This DLP project seeks to understand whether development outcomes are improved by adding both a gender lens and Thinking and Working Politically principles to policy thinking and program design. Drawing on new research projects and on a systematic analysis of data and interviews from previous case studies, the aim is to build comparative lessons learned from both positive and negative outcomes. These findings will gather in one place a valuable source of evidence, cases, lessons, and actionable insights, all tailored to the needs of policymakers and practitioners. It is hoped that the resource will also become a repository for similar future work.
Our aim is to identify different contexts, sources and types of power, and use this analysis to evaluate the work of both academics and practitioners. We also hope to build an analytical framework that will capture the multidimensional nature of power. It will be used across a range of cases to show the benefits that a tighter analytical grip on power can bring.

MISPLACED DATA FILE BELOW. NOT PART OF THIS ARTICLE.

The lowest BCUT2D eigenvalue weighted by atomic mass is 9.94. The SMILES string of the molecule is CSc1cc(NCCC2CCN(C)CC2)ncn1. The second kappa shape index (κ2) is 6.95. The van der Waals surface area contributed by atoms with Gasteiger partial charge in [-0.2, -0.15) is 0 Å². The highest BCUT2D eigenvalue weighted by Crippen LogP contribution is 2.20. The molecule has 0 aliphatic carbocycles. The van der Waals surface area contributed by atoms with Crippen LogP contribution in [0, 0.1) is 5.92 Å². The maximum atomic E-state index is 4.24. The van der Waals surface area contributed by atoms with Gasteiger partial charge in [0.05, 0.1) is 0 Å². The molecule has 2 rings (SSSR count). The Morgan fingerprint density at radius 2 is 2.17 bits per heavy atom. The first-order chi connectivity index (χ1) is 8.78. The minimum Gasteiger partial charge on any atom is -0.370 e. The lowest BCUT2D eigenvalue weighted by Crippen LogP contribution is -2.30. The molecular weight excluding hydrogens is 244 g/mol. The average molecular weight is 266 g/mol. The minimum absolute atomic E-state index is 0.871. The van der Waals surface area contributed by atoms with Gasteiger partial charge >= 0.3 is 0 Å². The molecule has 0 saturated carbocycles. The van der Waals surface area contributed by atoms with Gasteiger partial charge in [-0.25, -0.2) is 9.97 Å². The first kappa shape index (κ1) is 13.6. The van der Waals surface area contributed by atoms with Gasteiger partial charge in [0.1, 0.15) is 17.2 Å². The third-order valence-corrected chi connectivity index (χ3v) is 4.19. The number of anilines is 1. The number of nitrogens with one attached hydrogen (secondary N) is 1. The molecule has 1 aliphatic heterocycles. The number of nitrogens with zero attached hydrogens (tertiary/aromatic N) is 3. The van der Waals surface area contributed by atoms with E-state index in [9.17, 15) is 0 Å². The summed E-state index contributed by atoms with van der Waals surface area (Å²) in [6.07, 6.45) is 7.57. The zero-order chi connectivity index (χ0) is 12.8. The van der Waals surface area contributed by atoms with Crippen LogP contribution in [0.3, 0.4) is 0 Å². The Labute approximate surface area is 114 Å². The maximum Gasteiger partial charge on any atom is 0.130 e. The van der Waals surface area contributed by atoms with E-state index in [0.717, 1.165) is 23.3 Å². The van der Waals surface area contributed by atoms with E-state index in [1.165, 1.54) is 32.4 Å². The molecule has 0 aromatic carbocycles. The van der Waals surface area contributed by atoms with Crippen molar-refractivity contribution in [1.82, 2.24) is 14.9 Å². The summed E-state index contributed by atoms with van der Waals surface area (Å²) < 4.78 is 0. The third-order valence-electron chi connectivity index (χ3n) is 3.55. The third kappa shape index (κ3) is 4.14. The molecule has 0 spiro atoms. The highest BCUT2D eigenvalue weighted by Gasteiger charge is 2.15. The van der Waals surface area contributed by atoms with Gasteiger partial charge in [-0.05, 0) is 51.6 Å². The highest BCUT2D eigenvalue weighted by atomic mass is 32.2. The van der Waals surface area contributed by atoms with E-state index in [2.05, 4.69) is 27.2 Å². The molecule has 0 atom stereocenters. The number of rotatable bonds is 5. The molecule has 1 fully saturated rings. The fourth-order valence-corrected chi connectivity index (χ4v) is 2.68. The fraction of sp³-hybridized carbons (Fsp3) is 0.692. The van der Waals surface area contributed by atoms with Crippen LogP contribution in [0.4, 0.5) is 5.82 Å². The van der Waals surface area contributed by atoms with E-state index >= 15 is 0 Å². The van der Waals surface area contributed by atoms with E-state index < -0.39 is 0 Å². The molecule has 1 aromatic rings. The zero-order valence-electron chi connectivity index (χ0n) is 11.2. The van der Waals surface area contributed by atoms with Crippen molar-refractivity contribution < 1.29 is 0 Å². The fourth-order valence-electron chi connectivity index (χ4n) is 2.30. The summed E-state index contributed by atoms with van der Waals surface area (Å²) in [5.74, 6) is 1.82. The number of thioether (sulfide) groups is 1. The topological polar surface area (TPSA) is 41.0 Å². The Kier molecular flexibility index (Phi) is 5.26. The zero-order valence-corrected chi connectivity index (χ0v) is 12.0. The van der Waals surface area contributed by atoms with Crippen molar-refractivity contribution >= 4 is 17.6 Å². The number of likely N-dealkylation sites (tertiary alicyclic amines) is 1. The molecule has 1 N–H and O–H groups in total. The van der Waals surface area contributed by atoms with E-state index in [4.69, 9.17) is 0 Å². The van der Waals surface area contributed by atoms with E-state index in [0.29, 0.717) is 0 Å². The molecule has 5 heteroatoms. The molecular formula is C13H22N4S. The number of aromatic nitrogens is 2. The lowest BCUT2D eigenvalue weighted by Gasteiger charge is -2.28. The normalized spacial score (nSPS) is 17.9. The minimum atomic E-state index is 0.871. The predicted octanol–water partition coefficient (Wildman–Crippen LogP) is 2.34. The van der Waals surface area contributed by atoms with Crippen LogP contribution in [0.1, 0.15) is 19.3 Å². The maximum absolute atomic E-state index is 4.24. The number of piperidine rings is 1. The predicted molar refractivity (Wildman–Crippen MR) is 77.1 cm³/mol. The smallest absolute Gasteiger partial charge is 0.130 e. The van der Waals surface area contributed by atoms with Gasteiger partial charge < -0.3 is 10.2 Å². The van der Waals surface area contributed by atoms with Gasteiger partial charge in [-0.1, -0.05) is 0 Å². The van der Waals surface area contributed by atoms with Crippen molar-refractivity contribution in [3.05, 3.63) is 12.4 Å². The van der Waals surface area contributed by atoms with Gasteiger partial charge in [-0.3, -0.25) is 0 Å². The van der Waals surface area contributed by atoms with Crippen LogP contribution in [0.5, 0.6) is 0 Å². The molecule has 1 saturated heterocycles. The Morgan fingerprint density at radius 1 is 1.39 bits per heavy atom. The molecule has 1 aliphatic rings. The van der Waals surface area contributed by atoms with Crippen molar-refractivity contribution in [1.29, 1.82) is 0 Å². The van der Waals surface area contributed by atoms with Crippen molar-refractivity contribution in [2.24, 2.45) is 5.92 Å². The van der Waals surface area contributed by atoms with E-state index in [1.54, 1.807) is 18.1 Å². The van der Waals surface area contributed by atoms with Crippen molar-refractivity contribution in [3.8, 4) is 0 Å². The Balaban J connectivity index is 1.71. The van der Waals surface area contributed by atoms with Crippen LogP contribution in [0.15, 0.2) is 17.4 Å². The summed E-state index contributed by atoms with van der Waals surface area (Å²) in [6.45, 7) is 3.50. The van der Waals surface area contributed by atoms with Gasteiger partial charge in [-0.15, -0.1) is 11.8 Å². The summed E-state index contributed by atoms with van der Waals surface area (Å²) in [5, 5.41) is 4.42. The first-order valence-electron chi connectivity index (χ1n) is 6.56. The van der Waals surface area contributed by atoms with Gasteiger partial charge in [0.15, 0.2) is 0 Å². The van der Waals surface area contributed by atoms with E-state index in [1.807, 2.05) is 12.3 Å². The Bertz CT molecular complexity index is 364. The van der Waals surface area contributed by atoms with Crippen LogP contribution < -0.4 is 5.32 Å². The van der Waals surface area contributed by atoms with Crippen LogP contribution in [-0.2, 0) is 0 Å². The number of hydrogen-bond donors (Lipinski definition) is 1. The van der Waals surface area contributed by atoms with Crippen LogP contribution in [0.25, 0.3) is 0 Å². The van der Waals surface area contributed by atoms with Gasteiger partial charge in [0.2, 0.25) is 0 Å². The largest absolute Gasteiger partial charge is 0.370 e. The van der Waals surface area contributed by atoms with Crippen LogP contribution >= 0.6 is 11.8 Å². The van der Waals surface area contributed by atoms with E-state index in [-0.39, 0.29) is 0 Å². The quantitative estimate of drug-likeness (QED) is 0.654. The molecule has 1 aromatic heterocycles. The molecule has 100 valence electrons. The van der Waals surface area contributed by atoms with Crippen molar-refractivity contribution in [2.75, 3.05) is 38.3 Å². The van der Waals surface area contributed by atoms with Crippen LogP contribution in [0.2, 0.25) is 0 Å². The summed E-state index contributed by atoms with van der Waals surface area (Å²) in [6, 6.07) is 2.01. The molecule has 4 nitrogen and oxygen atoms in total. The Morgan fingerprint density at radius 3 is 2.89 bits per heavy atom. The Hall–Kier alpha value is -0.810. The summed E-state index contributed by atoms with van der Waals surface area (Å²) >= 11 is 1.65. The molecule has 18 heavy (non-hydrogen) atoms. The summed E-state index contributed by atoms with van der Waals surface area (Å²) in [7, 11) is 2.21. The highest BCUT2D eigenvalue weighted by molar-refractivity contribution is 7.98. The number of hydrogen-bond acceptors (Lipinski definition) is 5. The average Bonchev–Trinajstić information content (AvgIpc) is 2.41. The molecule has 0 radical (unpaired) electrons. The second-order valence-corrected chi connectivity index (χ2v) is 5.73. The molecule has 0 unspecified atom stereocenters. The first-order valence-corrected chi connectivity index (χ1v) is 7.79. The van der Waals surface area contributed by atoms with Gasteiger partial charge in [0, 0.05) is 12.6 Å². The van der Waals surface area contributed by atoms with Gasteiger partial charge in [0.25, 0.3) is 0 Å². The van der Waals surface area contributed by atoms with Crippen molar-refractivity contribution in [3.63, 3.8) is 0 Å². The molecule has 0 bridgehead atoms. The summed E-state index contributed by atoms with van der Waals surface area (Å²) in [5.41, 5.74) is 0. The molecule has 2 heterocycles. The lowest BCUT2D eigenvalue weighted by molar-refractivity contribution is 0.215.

The Developmental Leadership Program (DLP) is an international research initiative that explores how leadership, power and political processes drive or block successful development.
DLP focuses on the crucial role of home-grown leaderships and coalitions in forging legitimate political settlements and institutions that promote developmental outcomes, such as sustainable growth, political stability and inclusive social development.
Thursday 26th July 2018
Claire Mcloughlin's new open-access article in the Journal of Intervention and Statebuilding draws on the case of higher education in Sri Lanka. It explores how unfair service provision can undermine state legitimacy in divided societies.
Thursday 31st May 2018
A new series of studies asks what factors support or hinder leadership for transformational change in Africa. They are published in collaboration with the UONGOZI Institute.